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  • Michael W. Rickard II

I Hadn’t Knowed: Intersectionality and the Synthesis of Dessa Rose and Miss Rufel

Copyright 2019 by Michael W. Rickard II

Editor's Note: Last fall I took a class on neo-slave narratives. Here is an essay I wrote on the novel Dessa Rose.

Intersectionality is the concept that people who collectively experience discrimination face different levels of discrimination depending on race, sexual orientation, class, and ableism. This is seen in Dessa Rose where the title character shares oppression with Ruth Elizabeth (“Miss Rufel”), leading to a transformation in their relationship. This intersectionality helps to show the feminist issues at play in Dessa Rose on a variety of levels, but I will explore how it provides further exploration of critic Phyllis Lynne Burns’ discussion of Hegelian dialectics as it refers to Dessa. I argue it also applies to Miss Rufel as she too experiences a Hegelian thesis, antithesis, and synthesis.

In her article, “‘I Kill White Mens … Cause I Can’: The Rewriting of Liberation and Mastery in Dessa Rose.” Burns uses Hegelian dialectics to compare and contrast the historical character Frederick Douglas with the fictional character Dessa Rose, investigating how each is transformed through their experiences from being enslaved to becoming free. This dialectic involves analyzing the character’s qualities (thesis and antithesis) before formulating a synthesis explaining their true nature. For example, Burns notes Douglas’ transformation from an enslaved mindset to someone who becomes aware of their nature as a human being, realizing their identity as a person who will not be enslaved. Burns analyzes Dessa’s character, comparing her development with Douglas. “Dessa has autonomous thoughts. She never accepts the master’s right to determine whether she will be used to satisfy his sexual desire or coupled to increase his capital” (132). Dessa begins with a different mindset than Douglas, but she too undergoes a synthesis as she eventually understands the forces that make her independent and unwilling to be enslaved.

This dialectic can be seen with Miss Rufel as well, showing her synthesis and the forces of intersectionality. While Ruth is a free white woman, she is differently abled than Dessa in that she has let her husband run her life to the point where she is unable to think for herself; her only guidance coming from her enslaved servant Mammy. Miss Rufel also differs from Dessa in that she is white, free, and of a different social class. These differences play a role in Miss Rufel’s character development. Miss Rufel’s interactions with the enslaved persons who seek refuge on her husband’s farm lead to her acknowledging her husband is not the person she believed he was and that she does not support slavery.

As mentioned, Burns’ intriguing exploration of Dessa Rose’s thesis, antithesis, and synthesis is also seen with Miss Rufel, adding another layer of critical examination—intersectionality. The dialectic in Dessa Rose involving Dessa and Mis Rufel heightens its exploration of intersectionality. Lois Tyson explains intersectionality as, “Race intersects with class, sex, sexual orientation, political orientation, and personal history in forming each person’s complex identity” (276). Miss Rufel has certain privileges due to her race and class, but as Williams makes clear in the narrative, that doesn’t shield her from the rape attempt by Oscar. This leads to Dessa realizing:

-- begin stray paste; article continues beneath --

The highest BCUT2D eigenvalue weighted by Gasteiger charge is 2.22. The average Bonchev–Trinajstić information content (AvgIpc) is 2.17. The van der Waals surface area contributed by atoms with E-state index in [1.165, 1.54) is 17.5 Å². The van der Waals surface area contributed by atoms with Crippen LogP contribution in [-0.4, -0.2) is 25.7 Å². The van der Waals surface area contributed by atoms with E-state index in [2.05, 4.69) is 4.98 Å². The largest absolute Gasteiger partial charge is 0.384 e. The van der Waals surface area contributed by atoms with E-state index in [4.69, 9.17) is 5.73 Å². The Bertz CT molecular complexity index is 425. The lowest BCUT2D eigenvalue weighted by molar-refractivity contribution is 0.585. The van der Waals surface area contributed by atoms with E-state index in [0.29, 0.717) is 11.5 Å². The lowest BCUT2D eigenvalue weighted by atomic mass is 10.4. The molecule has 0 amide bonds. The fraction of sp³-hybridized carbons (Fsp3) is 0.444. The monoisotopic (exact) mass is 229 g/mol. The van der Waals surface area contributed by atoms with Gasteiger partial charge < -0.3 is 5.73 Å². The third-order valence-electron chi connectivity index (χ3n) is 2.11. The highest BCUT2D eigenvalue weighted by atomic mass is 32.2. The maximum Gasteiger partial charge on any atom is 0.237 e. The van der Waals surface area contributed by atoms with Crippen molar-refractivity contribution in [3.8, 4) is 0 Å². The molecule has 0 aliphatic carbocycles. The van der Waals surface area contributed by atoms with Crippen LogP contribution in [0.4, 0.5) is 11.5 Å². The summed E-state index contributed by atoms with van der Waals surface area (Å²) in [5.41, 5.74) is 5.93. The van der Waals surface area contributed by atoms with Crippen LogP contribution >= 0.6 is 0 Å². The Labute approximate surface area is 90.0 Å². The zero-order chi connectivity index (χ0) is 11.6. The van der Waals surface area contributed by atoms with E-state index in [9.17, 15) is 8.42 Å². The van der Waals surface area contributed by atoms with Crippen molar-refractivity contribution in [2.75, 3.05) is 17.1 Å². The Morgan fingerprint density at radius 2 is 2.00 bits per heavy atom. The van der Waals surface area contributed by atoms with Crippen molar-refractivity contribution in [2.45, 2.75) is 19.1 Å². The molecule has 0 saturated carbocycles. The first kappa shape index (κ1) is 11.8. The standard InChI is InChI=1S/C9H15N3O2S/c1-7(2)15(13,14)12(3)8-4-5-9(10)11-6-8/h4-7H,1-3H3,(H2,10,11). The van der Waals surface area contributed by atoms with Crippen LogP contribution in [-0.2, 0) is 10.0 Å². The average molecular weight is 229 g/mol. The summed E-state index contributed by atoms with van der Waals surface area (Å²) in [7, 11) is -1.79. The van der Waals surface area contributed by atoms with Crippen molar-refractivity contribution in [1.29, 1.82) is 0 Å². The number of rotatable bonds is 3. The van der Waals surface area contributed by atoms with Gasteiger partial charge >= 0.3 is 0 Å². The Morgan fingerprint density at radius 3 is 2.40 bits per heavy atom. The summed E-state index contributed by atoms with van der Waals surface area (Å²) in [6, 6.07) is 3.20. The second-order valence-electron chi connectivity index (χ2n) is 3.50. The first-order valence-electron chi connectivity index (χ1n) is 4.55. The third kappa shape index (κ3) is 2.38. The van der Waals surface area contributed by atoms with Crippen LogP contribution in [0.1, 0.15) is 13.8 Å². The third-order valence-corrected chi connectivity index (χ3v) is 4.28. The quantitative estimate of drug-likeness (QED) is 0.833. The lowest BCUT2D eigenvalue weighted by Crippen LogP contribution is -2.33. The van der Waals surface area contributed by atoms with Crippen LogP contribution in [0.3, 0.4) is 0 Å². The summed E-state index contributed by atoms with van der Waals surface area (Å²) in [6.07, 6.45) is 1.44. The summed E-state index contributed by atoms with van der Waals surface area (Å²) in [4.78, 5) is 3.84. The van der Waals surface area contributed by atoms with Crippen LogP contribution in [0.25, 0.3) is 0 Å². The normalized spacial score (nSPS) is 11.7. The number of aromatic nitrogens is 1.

The white woman was subject to the same ravishment as me; this the thought that kept me awake. I hadn’t knowed white men could use a white women like that, just take her by force same as they could with us. (Williams 201)

This realization challenges Dessa’s thoughts and forces her to reconsider her relationship with Miss Rufel. Eventually, their joint experience of resisting Oscar’s rape attempt on Miss Rufel leads to their slow progression from uneasy allies into true friends.

Dessa reevaluates her opinion of Miss Rufel, going from this assessment, “This was the damnedest white woman. White as a sheet and about that much sense—sleeping with negroes, hiding runaways, wanting to be my friend…Who wanted to be her friend anyway?” (219) to one years later as she recalls her white friends, remarking, “But none the equal of Ruth…” (236).

Burn’s use of Hegelian dialectics to evaluate Frederick Douglas and Dessa Rose can also be used to analyze the character Miss Rufel. This in conjunction with intersectionality provides insight into Dessa Rose’s and Miss Rufel’s similar and different experiences as women along with the novel’s themes of race and gender discrimination.

Works Cited

Burns, Phyllis Lynne. “‘I Kill White Mens … Cause I Can’: The Rewriting of Liberation and

Mastery in Dessa Rose.” Criticism, vol. 55, no. 1, 2013, pp. 119–145. JSTOR, JSTOR,

Tyson, Lois. Critical Theory Today: A User-Friendly Guide, 2nd ed., Routledge, 2006.

Williams, Shirley A. Dessa Rose: A Novel. William Morrow Paperbacks, Reprint Edition, 2018.

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